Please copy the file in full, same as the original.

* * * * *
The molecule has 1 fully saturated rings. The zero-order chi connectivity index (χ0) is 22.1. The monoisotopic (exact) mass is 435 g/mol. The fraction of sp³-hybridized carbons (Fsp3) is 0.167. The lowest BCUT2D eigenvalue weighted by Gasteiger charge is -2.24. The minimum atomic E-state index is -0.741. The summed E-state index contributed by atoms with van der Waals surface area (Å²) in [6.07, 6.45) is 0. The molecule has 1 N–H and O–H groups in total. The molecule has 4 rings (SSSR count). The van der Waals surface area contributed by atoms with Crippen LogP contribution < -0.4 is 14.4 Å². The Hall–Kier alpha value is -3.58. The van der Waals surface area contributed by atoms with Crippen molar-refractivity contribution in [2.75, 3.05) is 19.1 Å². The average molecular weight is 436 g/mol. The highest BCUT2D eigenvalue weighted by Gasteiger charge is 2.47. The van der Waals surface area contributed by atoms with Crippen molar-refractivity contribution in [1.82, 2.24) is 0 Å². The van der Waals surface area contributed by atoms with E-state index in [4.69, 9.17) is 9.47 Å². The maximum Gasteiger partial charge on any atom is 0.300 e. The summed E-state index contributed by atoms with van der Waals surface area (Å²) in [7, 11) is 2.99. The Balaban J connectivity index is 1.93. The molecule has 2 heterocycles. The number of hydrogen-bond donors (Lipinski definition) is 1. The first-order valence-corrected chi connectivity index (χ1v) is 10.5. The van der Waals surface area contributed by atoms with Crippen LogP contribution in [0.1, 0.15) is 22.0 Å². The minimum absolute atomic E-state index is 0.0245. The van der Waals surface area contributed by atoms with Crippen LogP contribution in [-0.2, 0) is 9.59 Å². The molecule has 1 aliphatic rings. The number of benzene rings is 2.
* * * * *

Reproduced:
The molecule has 1 fully saturated rings. The zero-order chi connectivity index (χ0) is 22.1. The monoisotopic (exact) mass is 435 g/mol. The fraction of sp³-hybridized carbons (Fsp3) is 0.167. The lowest BCUT2D eigenvalue weighted by Gasteiger charge is -2.24. The minimum atomic E-state index is -0.741. The summed E-state index contributed by atoms with van der Waals surface area (Å²) in [6.07, 6.45) is 0. The molecule has 1 N–H and O–H groups in total. The molecule has 4 rings (SSSR count). The van der Waals surface area contributed by atoms with Crippen LogP contribution < -0.4 is 14.4 Å². The Hall–Kier alpha value is -3.58. The van der Waals surface area contributed by atoms with Crippen molar-refractivity contribution in [2.75, 3.05) is 19.1 Å². The average molecular weight is 436 g/mol. The highest BCUT2D eigenvalue weighted by Gasteiger charge is 2.47. The van der Waals surface area contributed by atoms with Crippen molar-refractivity contribution in [1.82, 2.24) is 0 Å². The van der Waals surface area contributed by atoms with E-state index in [4.69, 9.17) is 9.47 Å². The maximum Gasteiger partial charge on any atom is 0.300 e. The summed E-state index contributed by atoms with van der Waals surface area (Å²) in [7, 11) is 2.99. The Balaban J connectivity index is 1.93. The molecule has 2 heterocycles. The number of hydrogen-bond donors (Lipinski definition) is 1. The first-order valence-corrected chi connectivity index (χ1v) is 10.5. The van der Waals surface area contributed by atoms with Crippen LogP contribution in [0.1, 0.15) is 22.0 Å². The minimum absolute atomic E-state index is 0.0245. The van der Waals surface area contributed by atoms with Crippen LogP contribution in [-0.2, 0) is 9.59 Å². The molecule has 1 aliphatic rings. The number of benzene rings is 2.